WPAFB Security Forces recognized


Greene County News



Submitted photo Military Working Dog “Ruth” is put through a standard obstacle course work out by her trainer U.S. Air Force Staff Sergeant Amanda Urie, 88th Security Forces Squadron working dog handler. The 88th Security Forces Squadron has a military working dog training program with the local K-9 units in the surrounding law enforcement agencies, where they can be provided additional explosive and drug training at quantities that the squadron would not be able to offer.


WRIGHT-PATTERSON AIR FORCE BASE – The 88th Security Forces at Wright-Patterson Air Force Base was recently recognized as the 2016 Air Force Materiel Command’s Large Security Force Unit and will now compete at Air Force level.

The announcement, made by Brig. Gen. Donald Kirkland, deputy director, AFMC directorate of logistics, recognized the almost 400-member squadron for leading an integrated defense effort and program protection for the installation.

Of particular note was the squadron’s ability to provide continuous force protection despite their high ops tempo.

“Being able to balance out not only with what security forces traditionally does, we have to balance that out with Wright-Patterson Air Force Base also being the home to AFMC, the Air Force Life Cycle Management Center, Air Force Research Laboratory and the Air Force Institute of Technology,” said Lt. Col. David Celeste, 88th Security Forces commander.

Wright-Patterson Air Force Base is also the home for hosting events such as CORONA TOP, the Air Force Marathon and senior leader conferences all while continuing to deploy defenders like their counterparts at other installations.

Celeste said every six months a significant number of personnel leave, which creates a turnover. When those members leave, others have to step up to take their place and to get an award of this kind shows that the 88th Security Forces Squadron has personnel at every level that can take up those responsibilities.

The 88th Security Forces Squadron also partook in partnerships with local law enforcement agencies to enhance training and techniques for their personnel.

“We have a great relationship with the local law enforcement to exchange training,” Celeste said. “As an example, we have an outstanding military working dog training program with the local K-9 units in the surrounding law enforcement agencies where they can provide us with explosive and drug training at quantities that we could never train at.”

The squadron has had its fair share of individual recognition, with more than 50 members being individually recognized at command, wing and group level.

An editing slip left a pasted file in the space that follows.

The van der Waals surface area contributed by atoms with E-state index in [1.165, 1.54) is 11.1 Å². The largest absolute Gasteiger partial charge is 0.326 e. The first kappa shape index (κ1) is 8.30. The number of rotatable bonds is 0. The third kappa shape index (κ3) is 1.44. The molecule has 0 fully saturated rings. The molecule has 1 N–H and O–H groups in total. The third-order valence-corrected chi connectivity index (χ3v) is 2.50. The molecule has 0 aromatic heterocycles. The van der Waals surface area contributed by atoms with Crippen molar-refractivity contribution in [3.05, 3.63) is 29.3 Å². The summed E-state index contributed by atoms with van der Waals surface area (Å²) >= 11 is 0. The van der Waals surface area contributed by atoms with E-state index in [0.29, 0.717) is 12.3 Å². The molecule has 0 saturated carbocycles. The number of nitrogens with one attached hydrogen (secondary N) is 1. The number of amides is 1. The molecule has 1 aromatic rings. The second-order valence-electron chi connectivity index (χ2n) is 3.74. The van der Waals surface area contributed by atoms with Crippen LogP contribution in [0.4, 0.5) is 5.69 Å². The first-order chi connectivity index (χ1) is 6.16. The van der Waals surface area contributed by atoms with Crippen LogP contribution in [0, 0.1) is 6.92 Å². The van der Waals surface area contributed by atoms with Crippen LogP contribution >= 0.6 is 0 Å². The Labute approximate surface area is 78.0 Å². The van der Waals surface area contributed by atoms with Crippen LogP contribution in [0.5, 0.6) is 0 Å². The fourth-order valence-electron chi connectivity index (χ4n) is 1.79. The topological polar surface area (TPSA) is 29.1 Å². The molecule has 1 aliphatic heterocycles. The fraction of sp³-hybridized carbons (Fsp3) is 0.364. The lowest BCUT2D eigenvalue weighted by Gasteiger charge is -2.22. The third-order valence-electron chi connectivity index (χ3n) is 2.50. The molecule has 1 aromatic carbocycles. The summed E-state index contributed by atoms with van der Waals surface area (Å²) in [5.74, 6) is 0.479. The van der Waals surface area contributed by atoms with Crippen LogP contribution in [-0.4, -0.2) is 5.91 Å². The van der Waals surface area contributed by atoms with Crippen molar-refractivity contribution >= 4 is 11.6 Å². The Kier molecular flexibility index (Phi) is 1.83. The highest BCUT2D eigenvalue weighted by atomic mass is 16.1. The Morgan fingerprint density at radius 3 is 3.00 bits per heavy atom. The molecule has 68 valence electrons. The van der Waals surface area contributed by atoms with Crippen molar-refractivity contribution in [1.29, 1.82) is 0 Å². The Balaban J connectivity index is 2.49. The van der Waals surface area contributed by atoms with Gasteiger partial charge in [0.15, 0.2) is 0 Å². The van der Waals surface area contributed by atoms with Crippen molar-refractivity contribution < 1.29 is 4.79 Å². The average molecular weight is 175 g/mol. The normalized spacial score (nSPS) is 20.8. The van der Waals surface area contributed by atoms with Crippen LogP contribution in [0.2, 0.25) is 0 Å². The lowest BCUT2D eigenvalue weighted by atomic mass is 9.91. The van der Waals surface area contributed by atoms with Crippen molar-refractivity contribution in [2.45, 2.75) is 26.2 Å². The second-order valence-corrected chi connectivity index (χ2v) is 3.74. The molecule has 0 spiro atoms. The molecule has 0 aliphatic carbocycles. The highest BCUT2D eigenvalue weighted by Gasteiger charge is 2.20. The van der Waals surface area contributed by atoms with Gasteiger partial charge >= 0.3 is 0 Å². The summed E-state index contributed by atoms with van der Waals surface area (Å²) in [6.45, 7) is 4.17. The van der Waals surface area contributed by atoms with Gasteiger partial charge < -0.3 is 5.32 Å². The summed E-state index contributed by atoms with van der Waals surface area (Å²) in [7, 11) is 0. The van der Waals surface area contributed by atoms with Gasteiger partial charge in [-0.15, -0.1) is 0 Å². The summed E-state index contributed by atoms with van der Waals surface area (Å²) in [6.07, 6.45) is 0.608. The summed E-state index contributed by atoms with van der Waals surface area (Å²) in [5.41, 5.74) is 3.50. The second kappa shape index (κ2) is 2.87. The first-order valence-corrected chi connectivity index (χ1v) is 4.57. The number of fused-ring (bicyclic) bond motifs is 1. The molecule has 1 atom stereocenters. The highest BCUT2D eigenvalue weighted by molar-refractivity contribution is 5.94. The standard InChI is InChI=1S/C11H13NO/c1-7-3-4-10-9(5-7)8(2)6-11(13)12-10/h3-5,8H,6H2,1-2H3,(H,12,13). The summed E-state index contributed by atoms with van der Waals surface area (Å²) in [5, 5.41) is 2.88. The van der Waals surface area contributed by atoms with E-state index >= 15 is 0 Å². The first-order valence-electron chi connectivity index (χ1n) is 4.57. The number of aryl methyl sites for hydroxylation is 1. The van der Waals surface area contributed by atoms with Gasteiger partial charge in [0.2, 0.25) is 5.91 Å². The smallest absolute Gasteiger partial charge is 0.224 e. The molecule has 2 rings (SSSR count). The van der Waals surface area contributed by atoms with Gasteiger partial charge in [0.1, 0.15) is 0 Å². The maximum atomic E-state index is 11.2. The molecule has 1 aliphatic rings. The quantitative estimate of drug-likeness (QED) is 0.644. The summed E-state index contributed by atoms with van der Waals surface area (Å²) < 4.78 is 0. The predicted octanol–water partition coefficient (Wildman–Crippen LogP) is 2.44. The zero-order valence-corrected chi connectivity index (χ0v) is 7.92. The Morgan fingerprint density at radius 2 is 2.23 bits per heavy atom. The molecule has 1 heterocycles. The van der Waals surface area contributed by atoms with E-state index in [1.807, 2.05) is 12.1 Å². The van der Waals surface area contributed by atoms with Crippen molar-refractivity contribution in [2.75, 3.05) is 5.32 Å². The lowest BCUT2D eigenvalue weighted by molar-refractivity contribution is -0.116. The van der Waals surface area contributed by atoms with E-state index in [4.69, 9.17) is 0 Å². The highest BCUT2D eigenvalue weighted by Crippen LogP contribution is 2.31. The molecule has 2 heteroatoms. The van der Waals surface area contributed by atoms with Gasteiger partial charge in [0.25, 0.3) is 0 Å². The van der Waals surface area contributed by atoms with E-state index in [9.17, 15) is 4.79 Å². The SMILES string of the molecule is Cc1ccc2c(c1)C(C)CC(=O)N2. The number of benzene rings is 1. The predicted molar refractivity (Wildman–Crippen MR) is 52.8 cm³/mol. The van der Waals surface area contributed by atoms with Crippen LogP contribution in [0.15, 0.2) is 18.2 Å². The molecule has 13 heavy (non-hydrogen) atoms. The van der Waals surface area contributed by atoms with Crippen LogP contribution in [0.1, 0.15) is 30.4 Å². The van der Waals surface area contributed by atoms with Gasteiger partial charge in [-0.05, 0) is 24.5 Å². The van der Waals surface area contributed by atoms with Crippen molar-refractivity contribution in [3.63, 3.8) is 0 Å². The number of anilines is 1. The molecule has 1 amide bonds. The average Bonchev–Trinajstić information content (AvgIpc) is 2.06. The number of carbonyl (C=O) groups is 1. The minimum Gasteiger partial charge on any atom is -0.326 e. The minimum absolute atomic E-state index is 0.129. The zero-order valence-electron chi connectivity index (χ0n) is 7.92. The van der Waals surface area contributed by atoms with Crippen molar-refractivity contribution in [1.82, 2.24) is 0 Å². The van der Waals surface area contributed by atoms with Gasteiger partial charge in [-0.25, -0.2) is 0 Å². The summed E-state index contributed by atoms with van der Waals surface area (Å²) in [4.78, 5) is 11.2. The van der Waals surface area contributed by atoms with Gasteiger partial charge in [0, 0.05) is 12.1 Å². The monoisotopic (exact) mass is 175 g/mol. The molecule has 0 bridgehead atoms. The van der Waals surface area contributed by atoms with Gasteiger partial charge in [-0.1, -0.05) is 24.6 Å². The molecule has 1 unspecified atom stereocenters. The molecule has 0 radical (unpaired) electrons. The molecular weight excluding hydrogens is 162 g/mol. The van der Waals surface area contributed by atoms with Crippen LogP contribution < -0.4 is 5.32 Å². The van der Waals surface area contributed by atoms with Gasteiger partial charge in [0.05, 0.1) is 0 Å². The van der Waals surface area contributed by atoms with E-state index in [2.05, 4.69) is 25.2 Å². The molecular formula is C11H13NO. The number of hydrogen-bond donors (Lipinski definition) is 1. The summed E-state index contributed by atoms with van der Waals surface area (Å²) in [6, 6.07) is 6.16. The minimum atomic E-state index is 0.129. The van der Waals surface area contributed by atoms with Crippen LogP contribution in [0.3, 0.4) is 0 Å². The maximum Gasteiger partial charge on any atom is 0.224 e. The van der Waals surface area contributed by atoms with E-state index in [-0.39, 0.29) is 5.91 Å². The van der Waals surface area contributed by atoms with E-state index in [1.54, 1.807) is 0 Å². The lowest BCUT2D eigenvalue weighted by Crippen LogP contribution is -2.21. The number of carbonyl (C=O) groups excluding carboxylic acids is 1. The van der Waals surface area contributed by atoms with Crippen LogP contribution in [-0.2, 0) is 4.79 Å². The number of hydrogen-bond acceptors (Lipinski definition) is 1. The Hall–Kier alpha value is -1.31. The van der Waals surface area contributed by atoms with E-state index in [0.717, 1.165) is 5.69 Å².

Celeste credits the non-commissioned officers in the squadron for their recognition.

“When you look at other career fields, and how many officers to enlisted ratios, it is much higher,” Celeste said. “You may have one officer to 15 enlisted whereas here I have myself and my operations officer, Capt. Matt Cole, in charge of a 400-person unit so we have to trust and empower our young NCOs to make life or death decisions. They continue to impress me making these highly challenging decisions at the last minute whether it is pulling someone over who doesn’t want to cooperate or making decisions and understanding how it could affect Wright-Patterson’s AFB unique mission sets here.”

Celeste said after being in this career field for 15 years, his experience has not always been positive as how others see security forces.

“Some see us as an impediment and inconvenience but that is not how it is here at Wright-Patterson Air Force Base,” he said. “The people and the local community are both overwhelmingly supportive of us. Almost 30,000 people come on and off the base every day and we by far have one of the highest throughput in the CONUS. The gates can get a little lengthy at times but I think overall there is an understanding as to why there is a line at the gate. They understand that it is for their security, safety and protection. With that many people coming on and off this installation we try to balance great security as well as great customer service.”

“It’s amazing to lead a squadron of professional men and women who stand ready 24-hours a day, 365 days a year and I am very proud of the entire squadron for their accomplishment,” Celeste added.

The 66th Security Forces Squadron, at Hanscom Air Force Base, won AFMC’s Outstanding Active Duty Small Security Forces Squadron and will also compete at Air Force level.

Submitted photo Military Working Dog “Ruth” is put through a standard obstacle course work out by her trainer U.S. Air Force Staff Sergeant Amanda Urie, 88th Security Forces Squadron working dog handler. The 88th Security Forces Squadron has a military working dog training program with the local K-9 units in the surrounding law enforcement agencies, where they can be provided additional explosive and drug training at quantities that the squadron would not be able to offer.
http://fairborndailyherald.com/wp-content/uploads/2017/02/web1_160914-F-BO631-1039.jpgSubmitted photo Military Working Dog “Ruth” is put through a standard obstacle course work out by her trainer U.S. Air Force Staff Sergeant Amanda Urie, 88th Security Forces Squadron working dog handler. The 88th Security Forces Squadron has a military working dog training program with the local K-9 units in the surrounding law enforcement agencies, where they can be provided additional explosive and drug training at quantities that the squadron would not be able to offer.

Greene County News

Story courtesy of Wright-Patterson Air Force Base.

Story courtesy of Wright-Patterson Air Force Base.

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